Additional layers of complexity, hence confusion to an attacker, may be added to the present embodiment by varying pulse initiation, varying the pulse duration, pulse amplitude, and pulse measurement time to when the Vt is measured at the output of the cocoon material.
 Referring now to FIG. 2, in another embodiment of the invention, an external microcontroller 202 is attached to the chip to be protected. The external microcontroller 202 and the chip being protected are encapsulated or otherwise protected by the cocoon material. External microcontroller 202 is used in a similar manner as presented in the first embodiment. However, the external microcontroller communicates with the chip to be protected whether the cocoon circuit is under attack or not. The benefit of the external microcontroller embodiment is that microcontroller 202 can also control power to the chip being protected for improved power management, and can give a developer of ASIC 222 time to focus on design of their ASIC without having to worry about the details of the cocoon circuit 102 and control of the cocoon circuit. The external microcontroller 202 presented in this example contains an internal oscillator 212, CPU 204, A/D converter 206, Key tester 210 and 208, and various regions for RAM, ROM and/or EEPROM to store the program memory of the external microcontroller. The external microcontroller is provided power via a battery 216 which is also preferably disposed beneath or within the cocoon material, thereby preventing tampering with the power supply. IC (or ASIC) 222 comprises a CPU 224, crypto RAM 226 (for storing, inter alia, cryptographic information), interlock 230, Key tester 232, oscillator 236, and interlock 234.
 The external microcontroller 202 provides, among other things, monitoring of the cocoon circuit 102 as presented in the first embodiment. External microcontroller 202 also preferably controls standby power used by the ASIC 222 (in this example) for various purposes, including additional security check monitoring. If standby power was to be provided all the time to all the standby power ASIC circuits, the standby power battery might become prohibitive in cost and size. Therefore, the external microcontroller 202 can “wake up” the ASIC 222 if it determines that the cocoon circuit 102 is under attack, at incremental time intervals, or even randomly, in order to further confuse an attacker that may be trying to monitor the cocoon circuit via non-invasive electromagnetic emission techniques. Furthermore, the external microcontroller embodiment as shown might become a standard mechanism for protecting circuits under the cocoon material; therefore, it becomes a more general solution to the first embodiment.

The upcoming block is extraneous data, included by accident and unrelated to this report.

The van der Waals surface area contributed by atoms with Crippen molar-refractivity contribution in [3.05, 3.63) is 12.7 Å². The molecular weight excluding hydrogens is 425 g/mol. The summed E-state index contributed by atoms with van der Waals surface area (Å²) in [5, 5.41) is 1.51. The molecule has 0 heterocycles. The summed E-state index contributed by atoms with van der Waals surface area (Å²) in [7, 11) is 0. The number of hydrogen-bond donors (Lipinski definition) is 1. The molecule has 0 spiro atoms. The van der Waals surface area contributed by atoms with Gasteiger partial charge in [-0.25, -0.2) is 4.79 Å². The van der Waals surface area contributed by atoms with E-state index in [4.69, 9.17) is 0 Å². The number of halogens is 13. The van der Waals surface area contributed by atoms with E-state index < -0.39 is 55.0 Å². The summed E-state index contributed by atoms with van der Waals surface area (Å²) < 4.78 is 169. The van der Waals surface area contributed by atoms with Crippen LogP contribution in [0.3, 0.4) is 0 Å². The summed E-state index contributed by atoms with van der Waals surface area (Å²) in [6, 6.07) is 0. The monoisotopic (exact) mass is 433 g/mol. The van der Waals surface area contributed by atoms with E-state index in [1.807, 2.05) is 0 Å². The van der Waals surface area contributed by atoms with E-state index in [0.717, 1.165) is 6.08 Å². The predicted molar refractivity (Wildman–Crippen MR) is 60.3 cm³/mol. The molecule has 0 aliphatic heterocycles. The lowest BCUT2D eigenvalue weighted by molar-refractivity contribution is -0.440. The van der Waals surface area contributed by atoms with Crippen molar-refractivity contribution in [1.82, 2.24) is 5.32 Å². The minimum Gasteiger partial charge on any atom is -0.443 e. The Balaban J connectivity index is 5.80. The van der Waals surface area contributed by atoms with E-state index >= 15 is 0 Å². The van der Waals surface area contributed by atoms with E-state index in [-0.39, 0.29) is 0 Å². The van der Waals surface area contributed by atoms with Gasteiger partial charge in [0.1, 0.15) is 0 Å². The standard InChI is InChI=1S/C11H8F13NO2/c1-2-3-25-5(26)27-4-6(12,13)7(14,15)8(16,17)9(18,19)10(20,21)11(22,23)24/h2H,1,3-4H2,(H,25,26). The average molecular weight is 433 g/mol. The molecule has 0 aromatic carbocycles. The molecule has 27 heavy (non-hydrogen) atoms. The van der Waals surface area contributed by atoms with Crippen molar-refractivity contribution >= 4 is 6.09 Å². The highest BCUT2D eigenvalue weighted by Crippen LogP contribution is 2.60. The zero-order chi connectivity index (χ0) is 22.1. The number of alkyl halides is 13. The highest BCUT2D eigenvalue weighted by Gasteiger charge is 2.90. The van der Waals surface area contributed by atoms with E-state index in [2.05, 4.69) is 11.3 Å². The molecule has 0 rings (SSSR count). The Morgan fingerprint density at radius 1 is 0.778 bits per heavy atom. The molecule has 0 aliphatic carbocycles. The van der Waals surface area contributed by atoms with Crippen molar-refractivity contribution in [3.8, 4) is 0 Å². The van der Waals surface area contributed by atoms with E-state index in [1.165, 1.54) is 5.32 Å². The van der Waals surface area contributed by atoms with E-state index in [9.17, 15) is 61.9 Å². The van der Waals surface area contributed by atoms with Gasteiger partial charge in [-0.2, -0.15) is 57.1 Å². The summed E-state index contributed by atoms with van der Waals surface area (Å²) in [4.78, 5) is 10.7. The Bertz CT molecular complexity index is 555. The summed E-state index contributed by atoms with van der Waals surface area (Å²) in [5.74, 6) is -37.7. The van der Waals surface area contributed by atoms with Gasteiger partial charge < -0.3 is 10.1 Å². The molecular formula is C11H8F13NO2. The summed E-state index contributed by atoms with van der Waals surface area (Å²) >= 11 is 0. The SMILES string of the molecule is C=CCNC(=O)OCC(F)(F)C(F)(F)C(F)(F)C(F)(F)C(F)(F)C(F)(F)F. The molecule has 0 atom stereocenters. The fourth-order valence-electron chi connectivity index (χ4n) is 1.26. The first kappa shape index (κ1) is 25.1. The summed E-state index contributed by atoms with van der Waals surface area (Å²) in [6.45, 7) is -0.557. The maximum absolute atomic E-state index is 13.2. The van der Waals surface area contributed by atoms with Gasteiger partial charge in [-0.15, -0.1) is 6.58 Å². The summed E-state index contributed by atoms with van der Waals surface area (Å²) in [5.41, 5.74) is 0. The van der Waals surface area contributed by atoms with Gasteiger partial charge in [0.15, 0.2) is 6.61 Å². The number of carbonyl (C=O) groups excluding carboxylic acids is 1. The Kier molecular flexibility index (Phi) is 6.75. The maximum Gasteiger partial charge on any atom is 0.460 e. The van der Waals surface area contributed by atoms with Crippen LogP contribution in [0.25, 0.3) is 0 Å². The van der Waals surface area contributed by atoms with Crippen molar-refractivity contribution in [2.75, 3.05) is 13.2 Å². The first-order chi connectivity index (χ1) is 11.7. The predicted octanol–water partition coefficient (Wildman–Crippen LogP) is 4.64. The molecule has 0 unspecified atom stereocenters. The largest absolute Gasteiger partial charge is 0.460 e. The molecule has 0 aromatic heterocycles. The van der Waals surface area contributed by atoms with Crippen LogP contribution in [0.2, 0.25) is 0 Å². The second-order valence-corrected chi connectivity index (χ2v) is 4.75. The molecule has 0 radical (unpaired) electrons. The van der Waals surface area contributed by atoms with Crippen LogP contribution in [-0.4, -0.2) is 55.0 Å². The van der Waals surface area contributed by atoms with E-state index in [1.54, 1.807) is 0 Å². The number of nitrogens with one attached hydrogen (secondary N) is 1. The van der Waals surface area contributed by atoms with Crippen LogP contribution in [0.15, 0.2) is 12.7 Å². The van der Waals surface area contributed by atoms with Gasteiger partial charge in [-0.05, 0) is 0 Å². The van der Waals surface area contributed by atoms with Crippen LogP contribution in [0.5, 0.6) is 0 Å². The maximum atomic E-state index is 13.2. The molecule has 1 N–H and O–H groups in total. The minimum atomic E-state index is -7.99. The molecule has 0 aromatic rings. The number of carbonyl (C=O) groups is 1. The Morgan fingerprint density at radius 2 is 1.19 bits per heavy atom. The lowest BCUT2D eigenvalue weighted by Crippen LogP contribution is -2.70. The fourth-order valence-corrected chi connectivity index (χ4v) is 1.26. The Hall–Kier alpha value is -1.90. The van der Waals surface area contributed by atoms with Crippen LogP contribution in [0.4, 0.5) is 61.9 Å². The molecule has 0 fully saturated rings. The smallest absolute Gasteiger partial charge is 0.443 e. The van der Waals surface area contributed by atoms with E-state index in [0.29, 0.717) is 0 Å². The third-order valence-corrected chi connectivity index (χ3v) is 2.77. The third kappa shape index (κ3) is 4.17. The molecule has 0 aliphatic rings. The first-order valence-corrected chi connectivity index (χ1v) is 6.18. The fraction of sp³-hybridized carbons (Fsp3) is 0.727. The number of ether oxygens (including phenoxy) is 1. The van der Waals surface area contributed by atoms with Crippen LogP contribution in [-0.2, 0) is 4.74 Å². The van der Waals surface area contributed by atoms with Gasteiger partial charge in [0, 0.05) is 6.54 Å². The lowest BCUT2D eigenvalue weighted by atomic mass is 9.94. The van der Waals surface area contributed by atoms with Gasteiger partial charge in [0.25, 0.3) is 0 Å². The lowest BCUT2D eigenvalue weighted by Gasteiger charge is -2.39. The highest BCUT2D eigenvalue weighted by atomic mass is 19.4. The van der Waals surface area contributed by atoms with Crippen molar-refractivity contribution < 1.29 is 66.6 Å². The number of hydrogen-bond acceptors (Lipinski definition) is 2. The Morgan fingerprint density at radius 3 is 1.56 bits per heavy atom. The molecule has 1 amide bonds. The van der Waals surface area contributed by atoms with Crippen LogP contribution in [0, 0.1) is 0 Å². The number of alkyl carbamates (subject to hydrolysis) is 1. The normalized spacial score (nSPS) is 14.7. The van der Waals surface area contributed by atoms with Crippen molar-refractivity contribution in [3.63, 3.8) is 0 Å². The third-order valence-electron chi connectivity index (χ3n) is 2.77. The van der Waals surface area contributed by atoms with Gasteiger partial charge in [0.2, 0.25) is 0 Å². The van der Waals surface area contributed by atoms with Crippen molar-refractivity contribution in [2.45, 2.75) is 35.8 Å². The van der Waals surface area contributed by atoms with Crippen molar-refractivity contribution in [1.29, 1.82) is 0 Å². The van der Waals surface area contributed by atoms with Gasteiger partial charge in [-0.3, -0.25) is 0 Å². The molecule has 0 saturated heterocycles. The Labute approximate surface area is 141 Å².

Between the external microcontroller 202 and the ASIC 222 is preferably a communication I3C bus 214. The data communicated between the external microcontroller 202 and the ASIC 222 is preferably encrypted. If the ASIC 222 receives an indication from the external microcontroller 202 that the cocoon circuit 102 is under attack, the ASIC 222 may take appropriate measures to destroy the contents of critical data (e.g. encryption keys, critical program parameters, etc.) in a manner similar to the first embodiment.
 Variations in the above embodiments are anticipated which can enhance the value of the present invention. Additionally, it is desired to create a solution to minimize the risk of reverse engineering a ASIC (or IC) and associated circuitry while not placing a huge burden on the manufacturing process and associated production costs. The present embodiments provide a low cost solution that can provide a very high degree of protection from reverse engineering an IC and associated circuit.
 Yet another embodiment of the present invention includes measuring the voltage across the cocoon material by transforming the voltage (Vt) across the cocoon capacitor into a measurement of the charging time and discharging time. FIG. 3 presents a representation of this embodiment for a measurement circuit. Additionally, FIGS. 4(a)-(c) present the typical input pulse and output responses relevant to its operation. The pulse (FIG. 4(a)) is illustrated as a square wave; however, the pulse could be any shape, e.g., triangular or rectified sinusoidal, to add further variation to the signal being applied to the cocoon material. The signal could be a combination of the various waveform shapes or a combination of waveforms sequences (e.g. two square waveforms, then three triangular waveforms, etc.). The present invention comprehends any individual or combination of waveforms shapes.